From the adorable head tilt to the excitable bark, our furry friends have long shown their abilities to understand human behaviour. And researchers have now discovered fresh data that suggests dogs are far savvier than we first thought, and are able to tell whether human actions are deliberate or accidental.
Previous research has suggested that dogs can track human attention and may respond to certain cues such as pointing or using a whistle, but it was unclear whether dogs truly grasp the notion of human intention.
Now scientists in Germany suggest dogs are aware of our intention, and theory of mind – the ability to apply different mental states to both yourself and others based on their actions to help understand them – was previously thought to be uniquely human, and can now be attributed to our canine companions.
Researchers discovered this capacity by using a treat-based test, attempting to pass treats to a dog through a gap in the screen. Researchers set up three conditions: in the first, they tried to pass the treat to the dog but ‘accidentally’ dropped it on the floor on their side of the screen, saying “Oops!”. Secondly, they tried to give the treat, but the gap in the screen was blocked, and thirdly, they offered a treat but withdrew it, saying “Haha!”.
The idea of this experiment was to decipher whether the dog displayed key differences in behaviour when the treat was being intentionally withheld. Based on the analysis of video recordings of 51 dogs, results revealed that the dogs waited longer before walking around the screen to get the treat directly in the case of the third case of sudden withdrawal than for the other two situations. They were also more likely to stop wagging their tail and sit or lie down.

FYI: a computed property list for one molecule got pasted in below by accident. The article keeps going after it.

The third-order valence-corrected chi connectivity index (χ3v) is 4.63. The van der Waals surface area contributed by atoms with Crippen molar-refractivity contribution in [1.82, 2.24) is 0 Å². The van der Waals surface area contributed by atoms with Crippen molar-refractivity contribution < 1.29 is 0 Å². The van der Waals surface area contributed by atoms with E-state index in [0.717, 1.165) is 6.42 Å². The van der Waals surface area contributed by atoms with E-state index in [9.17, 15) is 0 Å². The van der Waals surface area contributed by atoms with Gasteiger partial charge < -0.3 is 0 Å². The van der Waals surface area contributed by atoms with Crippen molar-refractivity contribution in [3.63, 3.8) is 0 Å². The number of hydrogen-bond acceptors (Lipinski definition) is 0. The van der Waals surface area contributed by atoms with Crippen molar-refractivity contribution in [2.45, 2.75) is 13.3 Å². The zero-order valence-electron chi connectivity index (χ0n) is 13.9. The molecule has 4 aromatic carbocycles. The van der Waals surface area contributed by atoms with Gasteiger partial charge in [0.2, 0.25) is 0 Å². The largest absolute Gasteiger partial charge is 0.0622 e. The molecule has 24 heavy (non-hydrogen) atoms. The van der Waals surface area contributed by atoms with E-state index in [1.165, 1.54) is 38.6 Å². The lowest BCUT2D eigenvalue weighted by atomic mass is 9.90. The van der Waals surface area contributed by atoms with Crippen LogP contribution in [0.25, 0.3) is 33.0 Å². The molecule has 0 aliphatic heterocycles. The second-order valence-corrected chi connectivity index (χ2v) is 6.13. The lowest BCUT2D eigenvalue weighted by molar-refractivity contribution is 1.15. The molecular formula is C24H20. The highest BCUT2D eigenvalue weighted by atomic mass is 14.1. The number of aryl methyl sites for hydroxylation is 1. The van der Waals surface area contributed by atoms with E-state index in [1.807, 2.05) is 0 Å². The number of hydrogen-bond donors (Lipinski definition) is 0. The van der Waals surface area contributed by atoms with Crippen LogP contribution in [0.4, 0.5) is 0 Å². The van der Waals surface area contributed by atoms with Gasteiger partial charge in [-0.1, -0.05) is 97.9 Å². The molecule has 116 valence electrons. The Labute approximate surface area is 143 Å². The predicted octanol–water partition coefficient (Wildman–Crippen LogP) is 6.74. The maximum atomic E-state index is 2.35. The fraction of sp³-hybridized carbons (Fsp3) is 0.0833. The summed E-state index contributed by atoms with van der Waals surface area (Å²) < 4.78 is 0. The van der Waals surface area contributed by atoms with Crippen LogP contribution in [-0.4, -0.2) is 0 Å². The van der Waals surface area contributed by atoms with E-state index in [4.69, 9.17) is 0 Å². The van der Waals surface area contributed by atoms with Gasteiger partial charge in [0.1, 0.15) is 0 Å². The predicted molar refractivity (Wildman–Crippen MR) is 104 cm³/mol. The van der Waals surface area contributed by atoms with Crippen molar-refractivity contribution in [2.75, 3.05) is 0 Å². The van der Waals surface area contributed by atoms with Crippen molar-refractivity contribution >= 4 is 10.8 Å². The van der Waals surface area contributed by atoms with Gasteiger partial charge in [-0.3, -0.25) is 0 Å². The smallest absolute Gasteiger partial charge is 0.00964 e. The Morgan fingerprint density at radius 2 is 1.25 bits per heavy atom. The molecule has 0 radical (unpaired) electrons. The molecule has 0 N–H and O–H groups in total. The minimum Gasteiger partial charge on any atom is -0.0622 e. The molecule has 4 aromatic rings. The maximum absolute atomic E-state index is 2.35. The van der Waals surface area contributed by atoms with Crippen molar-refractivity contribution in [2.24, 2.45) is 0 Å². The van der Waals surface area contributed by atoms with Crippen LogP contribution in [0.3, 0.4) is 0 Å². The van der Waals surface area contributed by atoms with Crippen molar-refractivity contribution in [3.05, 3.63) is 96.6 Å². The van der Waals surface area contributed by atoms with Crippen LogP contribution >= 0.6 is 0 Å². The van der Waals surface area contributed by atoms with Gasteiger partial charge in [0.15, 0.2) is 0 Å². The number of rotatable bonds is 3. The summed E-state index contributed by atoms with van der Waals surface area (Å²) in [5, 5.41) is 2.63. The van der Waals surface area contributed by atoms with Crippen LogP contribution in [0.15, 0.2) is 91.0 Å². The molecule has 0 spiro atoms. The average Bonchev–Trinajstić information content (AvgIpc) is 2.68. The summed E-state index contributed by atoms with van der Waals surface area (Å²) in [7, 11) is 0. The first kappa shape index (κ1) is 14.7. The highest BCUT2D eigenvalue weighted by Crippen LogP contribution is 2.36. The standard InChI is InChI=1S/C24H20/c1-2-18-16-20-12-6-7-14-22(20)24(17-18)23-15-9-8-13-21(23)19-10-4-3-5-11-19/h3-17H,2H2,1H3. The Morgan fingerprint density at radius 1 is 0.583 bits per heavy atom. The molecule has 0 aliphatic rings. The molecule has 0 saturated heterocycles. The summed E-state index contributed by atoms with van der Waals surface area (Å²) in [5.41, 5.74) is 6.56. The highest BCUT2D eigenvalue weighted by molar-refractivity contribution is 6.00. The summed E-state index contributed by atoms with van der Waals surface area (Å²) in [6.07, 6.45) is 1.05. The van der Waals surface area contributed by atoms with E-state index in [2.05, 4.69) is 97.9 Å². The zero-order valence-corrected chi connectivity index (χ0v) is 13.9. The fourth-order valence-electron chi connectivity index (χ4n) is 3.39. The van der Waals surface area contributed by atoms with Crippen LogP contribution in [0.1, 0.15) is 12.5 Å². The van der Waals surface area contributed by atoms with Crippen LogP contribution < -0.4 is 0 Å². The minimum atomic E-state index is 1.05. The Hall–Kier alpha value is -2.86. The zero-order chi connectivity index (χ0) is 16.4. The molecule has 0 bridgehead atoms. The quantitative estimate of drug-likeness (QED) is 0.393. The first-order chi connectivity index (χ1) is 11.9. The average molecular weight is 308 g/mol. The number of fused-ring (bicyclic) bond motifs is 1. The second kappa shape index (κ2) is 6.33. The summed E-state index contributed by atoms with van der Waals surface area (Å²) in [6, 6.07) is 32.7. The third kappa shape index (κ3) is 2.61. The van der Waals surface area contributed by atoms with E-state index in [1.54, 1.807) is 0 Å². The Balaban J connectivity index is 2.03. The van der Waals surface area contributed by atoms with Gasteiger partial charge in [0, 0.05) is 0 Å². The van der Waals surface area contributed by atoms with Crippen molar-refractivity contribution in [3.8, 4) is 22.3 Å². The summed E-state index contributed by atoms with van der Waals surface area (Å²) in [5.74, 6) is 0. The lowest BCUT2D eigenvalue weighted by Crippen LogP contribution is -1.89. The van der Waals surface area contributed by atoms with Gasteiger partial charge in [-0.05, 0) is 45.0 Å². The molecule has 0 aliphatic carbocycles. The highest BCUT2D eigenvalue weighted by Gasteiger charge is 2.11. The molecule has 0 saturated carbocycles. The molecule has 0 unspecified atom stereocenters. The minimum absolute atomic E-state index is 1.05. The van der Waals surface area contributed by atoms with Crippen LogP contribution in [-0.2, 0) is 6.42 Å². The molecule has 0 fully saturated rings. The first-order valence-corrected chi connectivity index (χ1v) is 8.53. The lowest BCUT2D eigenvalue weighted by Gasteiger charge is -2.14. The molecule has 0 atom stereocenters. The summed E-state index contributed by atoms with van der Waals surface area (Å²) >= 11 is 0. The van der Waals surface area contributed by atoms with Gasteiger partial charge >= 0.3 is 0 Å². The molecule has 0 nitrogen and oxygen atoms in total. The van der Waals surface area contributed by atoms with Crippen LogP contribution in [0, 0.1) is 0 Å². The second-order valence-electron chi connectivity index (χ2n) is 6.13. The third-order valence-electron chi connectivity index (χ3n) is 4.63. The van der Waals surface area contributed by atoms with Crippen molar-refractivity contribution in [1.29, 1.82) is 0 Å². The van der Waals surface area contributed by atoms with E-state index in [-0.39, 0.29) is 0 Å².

“This indicates that dogs indeed distinguish intentional actions from unintentional behaviour,” writes the team.
“Our findings provide important initial evidence that dogs may have at least one aspect of theory of mind: the capacity to recognise intention-in-action.” Other animals that show this capability include chimpanzees, African grey parrots and horses.
“Distinguishing between intentional and unintentional behaviour within one’s species brings critical survival advantages,” comments Dr Suilin Lavelle, a lecturer in philosophy at the University of Edinburgh. “Being able to generalise this to another species, albeit one that co-evolved with you lends further support to the claim that dogs are distinguishing the behaviours based on their intentions rather than some other cue.”
We didn’t think our four-legged friends could get any better but it just goes to show that four-legged friends really do paws for thought.
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